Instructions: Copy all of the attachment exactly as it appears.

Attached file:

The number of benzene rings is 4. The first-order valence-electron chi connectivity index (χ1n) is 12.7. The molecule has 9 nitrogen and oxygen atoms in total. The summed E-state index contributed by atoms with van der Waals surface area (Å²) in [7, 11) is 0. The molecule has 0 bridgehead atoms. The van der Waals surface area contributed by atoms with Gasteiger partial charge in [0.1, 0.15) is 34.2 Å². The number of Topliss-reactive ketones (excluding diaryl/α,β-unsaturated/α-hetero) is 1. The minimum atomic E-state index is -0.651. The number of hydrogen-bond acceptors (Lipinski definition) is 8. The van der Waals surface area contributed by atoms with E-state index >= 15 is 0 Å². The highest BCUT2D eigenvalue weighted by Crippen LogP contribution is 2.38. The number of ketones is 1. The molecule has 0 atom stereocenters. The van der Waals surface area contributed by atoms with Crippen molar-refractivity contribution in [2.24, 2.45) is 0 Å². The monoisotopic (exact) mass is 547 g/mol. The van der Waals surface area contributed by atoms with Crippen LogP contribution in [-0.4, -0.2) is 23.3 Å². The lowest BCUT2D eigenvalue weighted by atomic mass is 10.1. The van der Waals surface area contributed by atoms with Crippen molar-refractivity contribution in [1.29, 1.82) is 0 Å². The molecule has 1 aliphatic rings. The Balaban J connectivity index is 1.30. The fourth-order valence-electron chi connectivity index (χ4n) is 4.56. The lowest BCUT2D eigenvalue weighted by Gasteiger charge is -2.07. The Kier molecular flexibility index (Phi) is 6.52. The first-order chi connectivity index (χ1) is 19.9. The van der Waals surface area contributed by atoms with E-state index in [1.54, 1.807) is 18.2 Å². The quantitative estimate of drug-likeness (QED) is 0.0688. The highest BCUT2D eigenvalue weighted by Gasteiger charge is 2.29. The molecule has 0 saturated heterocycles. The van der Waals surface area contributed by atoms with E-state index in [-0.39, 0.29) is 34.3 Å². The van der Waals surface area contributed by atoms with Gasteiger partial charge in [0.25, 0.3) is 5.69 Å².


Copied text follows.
The number of benzene rings is 4. The first-order valence-electron chi connectivity index (χ1n) is 12.7. The molecule has 9 nitrogen and oxygen atoms in total. The summed E-state index contributed by atoms with van der Waals surface area (Å²) in [7, 11) is 0. The molecule has 0 bridgehead atoms. The van der Waals surface area contributed by atoms with Gasteiger partial charge in [0.1, 0.15) is 34.2 Å². The number of Topliss-reactive ketones (excluding diaryl/α,β-unsaturated/α-hetero) is 1. The minimum atomic E-state index is -0.651. The number of hydrogen-bond acceptors (Lipinski definition) is 8. The van der Waals surface area contributed by atoms with E-state index >= 15 is 0 Å². The highest BCUT2D eigenvalue weighted by Crippen LogP contribution is 2.38. The number of ketones is 1. The molecule has 0 atom stereocenters. The van der Waals surface area contributed by atoms with Crippen molar-refractivity contribution in [2.24, 2.45) is 0 Å². The monoisotopic (exact) mass is 547 g/mol. The van der Waals surface area contributed by atoms with Crippen LogP contribution in [-0.4, -0.2) is 23.3 Å². The lowest BCUT2D eigenvalue weighted by atomic mass is 10.1. The van der Waals surface area contributed by atoms with Crippen molar-refractivity contribution in [1.29, 1.82) is 0 Å². The molecule has 1 aliphatic rings. The Balaban J connectivity index is 1.30. The fourth-order valence-electron chi connectivity index (χ4n) is 4.56. The lowest BCUT2D eigenvalue weighted by Gasteiger charge is -2.07. The Kier molecular flexibility index (Phi) is 6.52. The first-order chi connectivity index (χ1) is 19.9. The van der Waals surface area contributed by atoms with E-state index in [1.54, 1.807) is 18.2 Å². The quantitative estimate of drug-likeness (QED) is 0.0688. The highest BCUT2D eigenvalue weighted by Gasteiger charge is 2.29. The molecule has 0 saturated heterocycles. The van der Waals surface area contributed by atoms with E-state index in [-0.39, 0.29) is 34.3 Å². The van der Waals surface area contributed by atoms with Gasteiger partial charge in [0.25, 0.3) is 5.69 Å².